Jesus by Mark Allan Powell

What do the Gospels say about Jesus?

The four Gospels are often read together to provide a composite portrait of Jesus that informs Christian faith and religion. According to this portrait, Jesus is a Jew, miraculously born to a virgin in Bethlehem but raised as the son of a carpenter in Nazareth. Throughout his life, he fulfills numerous ancient prophecies, indicating that he is the Messiah of Israel and the Son of God.

As an adult, Jesus is baptized by John the Baptist, calls disciples, and conducts a traveling ministry among the villages of Galilee. He announces that God’s kingdom is imminent and tells memorable parables to illustrate what this means. He also proclaims a radical ethic that calls people to renounce material possessions, love even their enemies, and reassess biblical interpretations that make God’s commandments burdensome. He identifies himself as the Son of God and claims unprecedented authority for revealing God’s nature and will. His teaching is accompanied by a number of provocative acts, such as dining with tax collectors, riding into Jerusalem on a donkey, and turning over tables of money changers in the temple court.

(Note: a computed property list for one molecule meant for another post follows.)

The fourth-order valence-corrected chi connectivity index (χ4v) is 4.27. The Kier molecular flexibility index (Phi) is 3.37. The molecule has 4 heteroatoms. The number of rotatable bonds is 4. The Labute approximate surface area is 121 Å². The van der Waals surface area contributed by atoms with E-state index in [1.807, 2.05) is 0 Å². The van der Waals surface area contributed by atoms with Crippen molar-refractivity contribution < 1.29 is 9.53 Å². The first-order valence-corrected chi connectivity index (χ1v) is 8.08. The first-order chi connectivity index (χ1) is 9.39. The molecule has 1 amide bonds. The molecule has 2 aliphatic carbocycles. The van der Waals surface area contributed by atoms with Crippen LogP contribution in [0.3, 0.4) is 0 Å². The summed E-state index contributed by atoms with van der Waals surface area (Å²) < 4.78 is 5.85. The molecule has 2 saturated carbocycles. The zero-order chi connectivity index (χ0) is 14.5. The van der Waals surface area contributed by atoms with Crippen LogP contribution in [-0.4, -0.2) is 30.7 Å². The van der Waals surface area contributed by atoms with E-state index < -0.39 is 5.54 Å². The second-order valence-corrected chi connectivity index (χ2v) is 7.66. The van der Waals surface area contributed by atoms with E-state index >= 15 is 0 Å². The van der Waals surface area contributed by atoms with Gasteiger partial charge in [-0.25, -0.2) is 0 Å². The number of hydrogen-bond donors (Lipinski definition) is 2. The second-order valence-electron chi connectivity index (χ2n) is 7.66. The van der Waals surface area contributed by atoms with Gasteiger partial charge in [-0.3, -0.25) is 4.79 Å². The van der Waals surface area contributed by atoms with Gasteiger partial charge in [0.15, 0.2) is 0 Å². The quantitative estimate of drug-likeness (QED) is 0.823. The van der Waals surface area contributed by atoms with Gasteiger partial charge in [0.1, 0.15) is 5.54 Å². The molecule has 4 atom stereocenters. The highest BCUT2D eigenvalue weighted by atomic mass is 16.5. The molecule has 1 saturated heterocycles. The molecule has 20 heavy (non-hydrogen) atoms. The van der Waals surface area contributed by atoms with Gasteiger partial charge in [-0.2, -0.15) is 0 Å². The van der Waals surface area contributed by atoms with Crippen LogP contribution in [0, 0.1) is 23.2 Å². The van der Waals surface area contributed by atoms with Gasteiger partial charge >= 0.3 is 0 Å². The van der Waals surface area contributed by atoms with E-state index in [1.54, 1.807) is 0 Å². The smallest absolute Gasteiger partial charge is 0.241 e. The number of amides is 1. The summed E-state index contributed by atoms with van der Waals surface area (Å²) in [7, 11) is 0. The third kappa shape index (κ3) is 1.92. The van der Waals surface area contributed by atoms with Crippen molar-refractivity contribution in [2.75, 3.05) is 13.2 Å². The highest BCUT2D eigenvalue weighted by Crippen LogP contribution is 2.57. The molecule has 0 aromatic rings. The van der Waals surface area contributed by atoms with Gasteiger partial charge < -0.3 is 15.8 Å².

The Gospels report that Jesus heals many sick and disabled people. He often does this through exorcism, forcing evil spirits to leave so that people they have been afflicting might be cured. Jesus also works miracles that seem to defy the laws of nature: he walks on water, multiplies a limited quantity of food, and changes water into wine.